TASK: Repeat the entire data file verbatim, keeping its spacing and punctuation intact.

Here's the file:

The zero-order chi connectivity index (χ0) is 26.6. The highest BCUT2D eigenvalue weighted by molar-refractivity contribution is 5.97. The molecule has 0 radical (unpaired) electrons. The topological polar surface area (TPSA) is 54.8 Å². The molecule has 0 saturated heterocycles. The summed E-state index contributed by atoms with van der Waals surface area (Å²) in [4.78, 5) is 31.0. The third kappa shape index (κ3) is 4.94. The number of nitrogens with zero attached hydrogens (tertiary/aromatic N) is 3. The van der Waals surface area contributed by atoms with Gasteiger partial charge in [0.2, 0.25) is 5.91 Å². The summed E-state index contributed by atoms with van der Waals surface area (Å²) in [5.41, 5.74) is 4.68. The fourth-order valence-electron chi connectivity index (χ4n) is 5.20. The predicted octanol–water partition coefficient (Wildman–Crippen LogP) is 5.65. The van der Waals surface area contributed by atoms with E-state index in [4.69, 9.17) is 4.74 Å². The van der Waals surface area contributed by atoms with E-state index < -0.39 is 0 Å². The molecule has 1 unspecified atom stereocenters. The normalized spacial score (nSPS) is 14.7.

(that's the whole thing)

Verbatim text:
The zero-order chi connectivity index (χ0) is 26.6. The highest BCUT2D eigenvalue weighted by molar-refractivity contribution is 5.97. The molecule has 0 radical (unpaired) electrons. The topological polar surface area (TPSA) is 54.8 Å². The molecule has 0 saturated heterocycles. The summed E-state index contributed by atoms with van der Waals surface area (Å²) in [4.78, 5) is 31.0. The third kappa shape index (κ3) is 4.94. The number of nitrogens with zero attached hydrogens (tertiary/aromatic N) is 3. The van der Waals surface area contributed by atoms with Gasteiger partial charge in [0.2, 0.25) is 5.91 Å². The summed E-state index contributed by atoms with van der Waals surface area (Å²) in [5.41, 5.74) is 4.68. The fourth-order valence-electron chi connectivity index (χ4n) is 5.20. The predicted octanol–water partition coefficient (Wildman–Crippen LogP) is 5.65. The van der Waals surface area contributed by atoms with E-state index in [4.69, 9.17) is 4.74 Å². The van der Waals surface area contributed by atoms with E-state index < -0.39 is 0 Å². The molecule has 1 unspecified atom stereocenters. The normalized spacial score (nSPS) is 14.7.